Thursday 13 June 2024
  • La Cimbali

Costa Rica’s Tarrazú region produces one the finest coffees in the world

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  • TME - Cialdy Evo

ZONA DE LOS SANTOS, Costa Rica — High in the mountains of south central Costa Rica is the Zona de los Santos, an agricultural area with unique qualities and whose inhabitants have perfected the art of growing and processing one of the best coffees in the world.

A series of natural factors have enriched the region’s mountainous land, and those who live here have discovered how to make the most of it, especially with coffee, a product that accounts for 90 percent of the local economy.

“We’re privileged by the altitude, the soil, the temperature and the climate,” said William Rojas, representative of the coffee cooperative CoopeDota, one of the largest in the area.

The main communities of this area are the districts of Tarrazú, Dota and Leon Cortés in the southern part of San José province, where some 7,000 coffee-producing families on 13,000 hectares (32,100 acres) of land produce half a million sacks of coffee beans each year.

The coffee is sought after in markets in the United States, Canada, Spain, Germany, The Netherlands, the UK, Japan, South Korea, China, Taiwan, Australia and New Zealand.

The coffee beans are collected by hand during a harvest that lasts from October to March, and in which thousands of immigrants from Panama’s northern indigenous region, Nicaraguans and local residents take part.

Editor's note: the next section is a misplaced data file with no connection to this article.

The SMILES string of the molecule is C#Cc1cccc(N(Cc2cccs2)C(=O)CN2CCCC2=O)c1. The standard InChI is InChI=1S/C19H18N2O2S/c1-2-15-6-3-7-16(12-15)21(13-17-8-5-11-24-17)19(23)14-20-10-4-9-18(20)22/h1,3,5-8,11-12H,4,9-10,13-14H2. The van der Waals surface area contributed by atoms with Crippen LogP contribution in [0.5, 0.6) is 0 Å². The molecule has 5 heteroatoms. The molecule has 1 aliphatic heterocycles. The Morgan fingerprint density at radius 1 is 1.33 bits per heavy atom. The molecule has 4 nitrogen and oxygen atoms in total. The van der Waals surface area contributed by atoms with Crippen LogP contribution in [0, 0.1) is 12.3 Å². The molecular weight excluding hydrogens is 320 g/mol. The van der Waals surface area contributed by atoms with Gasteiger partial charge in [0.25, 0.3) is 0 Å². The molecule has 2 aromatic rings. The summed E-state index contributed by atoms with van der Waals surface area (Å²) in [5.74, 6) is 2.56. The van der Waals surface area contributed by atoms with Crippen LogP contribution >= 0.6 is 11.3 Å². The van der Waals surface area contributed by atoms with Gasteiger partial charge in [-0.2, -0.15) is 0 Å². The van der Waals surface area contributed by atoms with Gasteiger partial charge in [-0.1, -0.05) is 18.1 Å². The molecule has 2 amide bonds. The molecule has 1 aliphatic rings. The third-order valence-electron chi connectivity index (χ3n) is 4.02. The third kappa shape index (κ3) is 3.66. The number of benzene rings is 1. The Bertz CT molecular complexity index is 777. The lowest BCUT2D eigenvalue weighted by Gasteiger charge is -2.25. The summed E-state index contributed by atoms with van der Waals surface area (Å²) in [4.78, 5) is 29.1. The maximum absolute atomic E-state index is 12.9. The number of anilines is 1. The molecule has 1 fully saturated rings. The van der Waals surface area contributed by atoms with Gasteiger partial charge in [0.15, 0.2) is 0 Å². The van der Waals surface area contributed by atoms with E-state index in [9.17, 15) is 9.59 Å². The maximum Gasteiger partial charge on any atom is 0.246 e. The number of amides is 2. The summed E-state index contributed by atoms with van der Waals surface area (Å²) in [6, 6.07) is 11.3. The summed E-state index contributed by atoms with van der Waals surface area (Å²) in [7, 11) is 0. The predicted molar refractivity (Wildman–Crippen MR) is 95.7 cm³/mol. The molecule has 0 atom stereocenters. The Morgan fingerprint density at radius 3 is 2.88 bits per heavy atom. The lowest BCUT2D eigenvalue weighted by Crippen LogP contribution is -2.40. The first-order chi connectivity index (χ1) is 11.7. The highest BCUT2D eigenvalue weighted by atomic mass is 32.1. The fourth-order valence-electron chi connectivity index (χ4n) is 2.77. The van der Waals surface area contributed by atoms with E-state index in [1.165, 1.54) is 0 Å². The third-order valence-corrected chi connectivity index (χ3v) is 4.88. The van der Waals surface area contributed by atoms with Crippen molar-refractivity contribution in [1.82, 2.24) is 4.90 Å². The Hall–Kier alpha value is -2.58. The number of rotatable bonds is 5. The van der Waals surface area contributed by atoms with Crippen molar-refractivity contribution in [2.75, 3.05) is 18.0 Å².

A large portion of the coffee beans are sun-dried after being processed in water.

The Zona de Los Santos has been satisfying the world’s most demanding palates for years with fine coffees produced in small batches to achieve the highest possible quality – and consequently fetch the highest prices on the market.

Rojas said that CoopeDota has also certified the first carbon-neutral coffee in the world, which is achieved by changing production processes to save water, re-use waste and reduce pollution.

Wood-burning stoves have been replaced with ones that burn formerly disregarded coffee bean the hulls; while waste water and other by-products from the coffee harvest and processing are recycled to make fertilizer.

Coffee is one of Costa Rica’s leading exports. At present it is the third biggest export worth $306.5 million in 2016, after pineapples with $881 million, and the number one crop, bananas, with $987.5 million.


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